‘Bridget Jones’s Baby’ is delightful, but where’s her backup plan?

by Lisa Bonos

“You can do this on your own, you know.”

That line is uttered by Bridget Jones’ obstetrician, played by Emma Thompson, deep into the second half of “Bridget Jones’s Baby.” But the concept isn’t given much deep consideration. Instead, our successful-yet-clumsy spinster heroine is, as always, mad about the boys.

As you probably know from the previews, the movie’s premise is this: A 43-year-old Bridget Jones, very single at the time, has gotten knocked up by either her ex Mark Darcy (Colin Firth) or American billionaire Jack Qwant (Patrick Dempsey). That Bridget (Renée Zellweger) is about to have a child out of wedlock is not extraordinary. In the United States, 40 percent of children are born to unmarried mothers. In Britain, where our fictional Bridget lives, nearly half of babies are born outside marriage.

However, it is extraordinary that our heroine barely ponders the prospect of raising that child without a love interest by her side. Instead, the questions driving the film are: Who is the father? Which man will show the most devotion to Bridget? Which one will Bridget choose?

Both men do appear to be interested. They show up to a birthing class, both bringing beverages for Bridget and offering to carry her belongings. But Mark and Jack’s appeals for Bridget’s heart appear to be fueled more by manly competition than by interest in Bridget herself.

Not that there’s anything wrong with romance in a rom-com! I don’t begrudge our heroine her happy ending. We’ve been waiting for it long enough!

I’m not spoiling the movie by saying that she does end up with a dude at the end. But it strains credulity, even for a rom-com, that a 43-year-old woman would plan to bring a baby into the world without a strong backup plan. A backup plan that doesn’t require romance.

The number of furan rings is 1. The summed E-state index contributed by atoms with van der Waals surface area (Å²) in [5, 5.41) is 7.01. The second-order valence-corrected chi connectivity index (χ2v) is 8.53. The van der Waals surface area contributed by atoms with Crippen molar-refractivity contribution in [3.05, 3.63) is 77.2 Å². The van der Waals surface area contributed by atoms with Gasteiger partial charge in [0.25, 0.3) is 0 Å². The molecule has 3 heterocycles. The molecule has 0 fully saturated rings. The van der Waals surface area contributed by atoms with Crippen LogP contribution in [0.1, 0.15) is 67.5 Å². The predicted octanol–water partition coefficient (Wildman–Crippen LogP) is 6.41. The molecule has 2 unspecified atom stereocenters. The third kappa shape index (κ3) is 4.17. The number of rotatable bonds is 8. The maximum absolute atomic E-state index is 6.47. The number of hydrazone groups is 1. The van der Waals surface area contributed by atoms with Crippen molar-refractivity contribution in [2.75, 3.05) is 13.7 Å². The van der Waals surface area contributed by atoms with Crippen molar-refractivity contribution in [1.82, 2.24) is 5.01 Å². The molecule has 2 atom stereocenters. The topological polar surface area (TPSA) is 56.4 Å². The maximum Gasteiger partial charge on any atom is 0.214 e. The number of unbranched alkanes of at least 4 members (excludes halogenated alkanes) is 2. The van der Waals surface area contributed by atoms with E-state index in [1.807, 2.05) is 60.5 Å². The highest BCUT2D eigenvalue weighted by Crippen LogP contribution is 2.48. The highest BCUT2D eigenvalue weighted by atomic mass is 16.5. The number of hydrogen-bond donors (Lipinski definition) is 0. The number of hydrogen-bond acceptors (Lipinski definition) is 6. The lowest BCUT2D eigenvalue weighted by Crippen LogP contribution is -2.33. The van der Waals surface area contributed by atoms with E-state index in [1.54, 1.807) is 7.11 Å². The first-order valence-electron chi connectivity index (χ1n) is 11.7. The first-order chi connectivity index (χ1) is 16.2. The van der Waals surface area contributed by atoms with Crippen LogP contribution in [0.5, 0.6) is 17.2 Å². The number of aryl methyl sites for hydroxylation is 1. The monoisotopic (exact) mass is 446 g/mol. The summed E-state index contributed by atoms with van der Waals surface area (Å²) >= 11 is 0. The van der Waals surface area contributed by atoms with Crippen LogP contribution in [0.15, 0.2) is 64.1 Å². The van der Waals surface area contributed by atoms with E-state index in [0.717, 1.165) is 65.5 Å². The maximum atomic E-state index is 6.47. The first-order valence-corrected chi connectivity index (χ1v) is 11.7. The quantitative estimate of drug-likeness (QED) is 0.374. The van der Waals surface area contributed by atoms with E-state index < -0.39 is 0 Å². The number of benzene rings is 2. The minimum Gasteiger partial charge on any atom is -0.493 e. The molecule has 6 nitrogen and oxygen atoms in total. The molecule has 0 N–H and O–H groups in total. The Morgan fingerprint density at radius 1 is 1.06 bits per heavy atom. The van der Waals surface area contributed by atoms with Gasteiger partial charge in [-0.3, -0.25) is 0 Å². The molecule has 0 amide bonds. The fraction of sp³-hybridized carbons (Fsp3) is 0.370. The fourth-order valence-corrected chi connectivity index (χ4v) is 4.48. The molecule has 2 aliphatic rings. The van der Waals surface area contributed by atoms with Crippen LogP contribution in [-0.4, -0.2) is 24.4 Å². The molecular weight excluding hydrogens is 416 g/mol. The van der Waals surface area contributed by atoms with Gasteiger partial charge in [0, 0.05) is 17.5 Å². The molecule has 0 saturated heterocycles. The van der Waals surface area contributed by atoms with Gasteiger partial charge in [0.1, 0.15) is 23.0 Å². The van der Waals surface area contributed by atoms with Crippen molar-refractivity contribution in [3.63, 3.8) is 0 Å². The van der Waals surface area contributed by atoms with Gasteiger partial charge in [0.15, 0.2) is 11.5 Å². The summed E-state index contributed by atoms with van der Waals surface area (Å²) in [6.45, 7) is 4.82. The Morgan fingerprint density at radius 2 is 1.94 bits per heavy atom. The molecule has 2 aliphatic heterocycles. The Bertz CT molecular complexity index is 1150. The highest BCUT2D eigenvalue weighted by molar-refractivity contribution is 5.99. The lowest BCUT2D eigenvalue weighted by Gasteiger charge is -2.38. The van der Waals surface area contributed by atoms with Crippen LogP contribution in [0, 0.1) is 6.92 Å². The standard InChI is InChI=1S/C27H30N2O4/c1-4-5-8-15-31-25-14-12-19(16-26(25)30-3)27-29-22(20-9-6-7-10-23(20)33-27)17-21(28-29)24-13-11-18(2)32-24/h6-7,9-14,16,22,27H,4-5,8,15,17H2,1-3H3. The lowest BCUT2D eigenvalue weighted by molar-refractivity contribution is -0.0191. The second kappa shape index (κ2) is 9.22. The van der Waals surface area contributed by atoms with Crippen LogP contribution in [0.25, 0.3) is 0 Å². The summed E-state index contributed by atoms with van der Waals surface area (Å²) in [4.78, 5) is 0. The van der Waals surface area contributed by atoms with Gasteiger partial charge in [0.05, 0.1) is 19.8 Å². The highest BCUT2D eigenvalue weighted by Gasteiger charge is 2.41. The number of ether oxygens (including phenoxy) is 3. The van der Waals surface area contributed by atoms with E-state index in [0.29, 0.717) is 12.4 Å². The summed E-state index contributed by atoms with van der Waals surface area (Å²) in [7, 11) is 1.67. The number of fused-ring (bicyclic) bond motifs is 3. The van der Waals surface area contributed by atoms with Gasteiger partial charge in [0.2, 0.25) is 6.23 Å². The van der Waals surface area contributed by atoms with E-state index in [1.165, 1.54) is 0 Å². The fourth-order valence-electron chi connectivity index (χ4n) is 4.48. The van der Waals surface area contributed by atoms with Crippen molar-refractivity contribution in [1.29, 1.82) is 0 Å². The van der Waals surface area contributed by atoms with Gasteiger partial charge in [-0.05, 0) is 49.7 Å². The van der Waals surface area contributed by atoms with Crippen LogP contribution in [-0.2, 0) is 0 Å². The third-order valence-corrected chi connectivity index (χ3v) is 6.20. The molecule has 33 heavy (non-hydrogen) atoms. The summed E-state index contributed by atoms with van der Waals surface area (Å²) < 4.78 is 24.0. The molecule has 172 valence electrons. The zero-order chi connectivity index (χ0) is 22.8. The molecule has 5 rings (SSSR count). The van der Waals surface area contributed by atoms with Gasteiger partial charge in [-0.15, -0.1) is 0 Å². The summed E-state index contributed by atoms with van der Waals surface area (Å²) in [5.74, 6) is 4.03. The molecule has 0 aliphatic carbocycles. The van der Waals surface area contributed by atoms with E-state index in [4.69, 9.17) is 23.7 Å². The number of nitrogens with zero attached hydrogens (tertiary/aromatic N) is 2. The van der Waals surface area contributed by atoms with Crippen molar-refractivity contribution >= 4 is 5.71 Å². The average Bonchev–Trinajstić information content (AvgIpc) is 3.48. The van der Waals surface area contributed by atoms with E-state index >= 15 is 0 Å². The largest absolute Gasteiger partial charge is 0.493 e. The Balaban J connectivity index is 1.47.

Her bestie and co-worker Miranda (Sarah Solemani) is happy to scheme with Bridget when debauchery and romance are involved. (Miranda was the one to bring her to the music festival where she met that handsome Jack in the first place.)

Had this accidental pregnancy happened to a real-life Bridget, I doubt the men would have been the ones to show up at that birthing class. Rather, it would have probably been Miranda – or one of Bridget’s many other friends, or her parents – who’s there to help with the baby prep, and maybe even offering to move in once the little one arrives. These connections in her life go back far longer and appear to be deeper than those with either of the men in her life.

The audience knows, deep-down, that Bridget can do this on her own. Of course, she would prefer not to. Bridget has always been teetering on that line between confident and despondent – it’s part of what makes her endearing. But we also expect that she’s grown up a bit in the decade-plus since we’ve last seen her. That’s she’s more confident in her self-sufficiency.

Readers and audiences have been peering into Bridget Jones’ fictional life in print and on screen for 20 years. A lot has changed in that time. Increasingly, women are giving birth later in life, and half of all children – in the United States, at least – are spending some of their lives outside married-parent families.

I’m not judging this fictional character (too much) for being mad about the boys. I just wish she’d given her own strength more of a starring role.


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